# Overlapping ArrayPlot

I have two ArrayPlots, and I want to overlap them as it is done here.

For clarity, suppose

Array1 = RandomReal[{0, 1}, {3, 2}];
Array2 = RandomReal[{0, 1}, {3, 2}];


and the first ArrayPlot uses ColorFunction -> (Blend[{White,Yellow},#]&), and the second uses ColorFunction -> (Blend[{White,Blue},#]&).

I'd like to combine them in such a way I end up with an ArrayPlot with White, Yellow, Blue and Green shades.

• Won't the top plot completely block the bottom one? Do you mean set an opacity for top level see-through? - judging by your green color in question. Jun 26, 2012 at 3:51
• There is one big difference between the linked example of overlapping histograms and this question of overlapping array plots: The dimensions of Array1 and Array1 are identical, so there is never any partial overlap. For that reason, I can't see why you don't just create a third new array (e.g. the sum) from the two given ones and plot that with the desired color scheme. It would be a much cleaner solution, I think.
– Jens
Jun 26, 2012 at 6:39
• I'm not sure about this, as I must be able to see from which array are some points that can have roughly the same values, i.e. A1[[1,1]] = 0.5, A1[[1,2]] = 0, A2[[1,1]] = 0, A2[[1,2]] = 0.5, the sum would be the same, but I'd like the point (1,1) to be a shade of Yellow, while the point (1,2) to be a shade of Blue. Jun 26, 2012 at 16:02

ImageMultiply @@
Table[
ArrayPlot[RandomReal[{0, 1}, {5, 5}], ColorFunction -> (Blend[{White, color}, #] &)],
{color, {Yellow, RGBColor[0, 0.6, 1]}}
]


The same operation can be done on the Raster data to preserve full scalability:

gr =
Table[
ArrayPlot[RandomReal[{0, 1}, {5, 5}], ColorFunction -> (Blend[{White, color}, #] &)],
{color, {Yellow, RGBColor[0, 0.6, 1]}}
]

Graphics[
Raster[gr[[1, 1, 1]]*gr[[2, 1, 1]]],
Options[gr[[1]]]
]


• I like this a lot, as it preserves the intensity of the colors. Thanks a lot Mr.Wizard Jun 26, 2012 at 16:34
• @Manuel you're welcome; I like it for the same reason. Jun 27, 2012 at 2:10

Is it something like this?

p1 = ArrayPlot[RandomReal[{0, 1}, {3, 2}],ColorFunction -> (Blend[{White, Yellow}, #] &)];
p2 = ArrayPlot[RandomReal[{0, 1}, {3, 2}],ColorFunction -> (Blend[{White, Blue}, #] &)];
Overlay[{p1, SetAlphaChannel[p2, .5]}]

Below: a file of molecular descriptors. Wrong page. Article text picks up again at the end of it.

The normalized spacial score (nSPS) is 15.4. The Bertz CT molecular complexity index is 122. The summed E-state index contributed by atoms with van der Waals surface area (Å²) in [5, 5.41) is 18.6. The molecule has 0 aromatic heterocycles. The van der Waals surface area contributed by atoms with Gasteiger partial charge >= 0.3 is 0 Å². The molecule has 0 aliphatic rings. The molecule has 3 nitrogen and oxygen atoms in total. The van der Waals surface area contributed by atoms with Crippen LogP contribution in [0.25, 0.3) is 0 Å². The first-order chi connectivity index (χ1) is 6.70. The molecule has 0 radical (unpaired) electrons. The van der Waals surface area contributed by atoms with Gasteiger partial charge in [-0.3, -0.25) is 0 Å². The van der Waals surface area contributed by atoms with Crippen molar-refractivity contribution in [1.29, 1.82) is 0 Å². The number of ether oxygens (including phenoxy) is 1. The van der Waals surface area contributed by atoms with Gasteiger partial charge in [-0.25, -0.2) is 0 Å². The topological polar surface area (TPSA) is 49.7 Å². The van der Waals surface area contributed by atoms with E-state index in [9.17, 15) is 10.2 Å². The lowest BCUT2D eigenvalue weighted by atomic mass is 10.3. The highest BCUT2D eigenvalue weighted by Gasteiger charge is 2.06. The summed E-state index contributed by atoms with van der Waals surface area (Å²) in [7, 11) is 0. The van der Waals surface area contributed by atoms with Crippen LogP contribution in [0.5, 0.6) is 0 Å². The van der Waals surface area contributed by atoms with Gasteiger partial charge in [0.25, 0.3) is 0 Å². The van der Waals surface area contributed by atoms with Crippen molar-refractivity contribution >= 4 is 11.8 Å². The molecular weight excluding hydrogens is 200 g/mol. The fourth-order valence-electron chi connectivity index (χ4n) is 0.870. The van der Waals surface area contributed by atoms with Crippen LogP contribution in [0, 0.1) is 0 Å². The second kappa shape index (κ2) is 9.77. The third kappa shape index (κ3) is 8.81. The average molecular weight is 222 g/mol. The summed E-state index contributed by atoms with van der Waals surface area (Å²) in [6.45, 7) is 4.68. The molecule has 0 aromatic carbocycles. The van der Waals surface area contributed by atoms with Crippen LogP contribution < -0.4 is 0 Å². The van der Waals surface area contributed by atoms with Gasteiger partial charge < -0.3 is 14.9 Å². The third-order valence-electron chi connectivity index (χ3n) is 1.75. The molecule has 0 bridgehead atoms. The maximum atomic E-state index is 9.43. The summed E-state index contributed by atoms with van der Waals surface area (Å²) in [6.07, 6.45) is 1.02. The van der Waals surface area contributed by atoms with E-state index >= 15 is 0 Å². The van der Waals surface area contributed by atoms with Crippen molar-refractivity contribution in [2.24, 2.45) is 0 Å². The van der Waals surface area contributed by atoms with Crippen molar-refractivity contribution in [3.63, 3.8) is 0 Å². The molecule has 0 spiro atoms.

• No Overlay nor SetAlphaChannel function are on my version of Mathematica (v7.0.1/Linux x64). I suppose working with ImageCompose (wich I found thanks to your answer), would somehow be the same. Jun 26, 2012 at 16:27
• @Manuel I am also on version 7. You could use something like this to get a result similar to Overlay: Show[p1, Graphics[{Opacity[0.5], p2[[1]]}]] Jun 27, 2012 at 2:08
• @Mr.Wizard Tanks again. This tip will be helpful in other situtions. Jun 27, 2012 at 17:08

You can use ColorFunction with a fourth argument in RGBColor. This argument sets the transparency of the color. For example, this blends a transparent Red (ie white) into full on Red:

transRed = (Blend[{RGBColor[1, 0, 0, 0], RGBColor[1, 0, 0, 1]}, #] &);


Similarly,

transGreen = (Blend[{RGBColor[0, 1, 0, 0], RGBColor[0, 1 , 0, 1]}, #] &);


Then, you can use these as the ColorFunction in an ArrayPlot (or DensityPlot, etc). For example:

redplot = ArrayPlot[RandomReal[{0, 1}, {20, 20}], ColorFunction -> transRed]
greenplot = ArrayPlot[RandomReal[{0, 1}, {20, 20}], ColorFunction -> transGreen]


If you want to overlay them, you can do it with Show:

Show[redplot,greenplot]


• Why not show this with yellow and blue as the OP requested? Nevertheless +1. Oct 4, 2012 at 18:47
• @Mr.Wizard Answered on now-closed other question: mathematica.stackexchange.com/questions/11565/… and am too busy to re-write ATM. Oct 4, 2012 at 20:39
• This is a great solution also. Thanks! Oct 5, 2012 at 18:31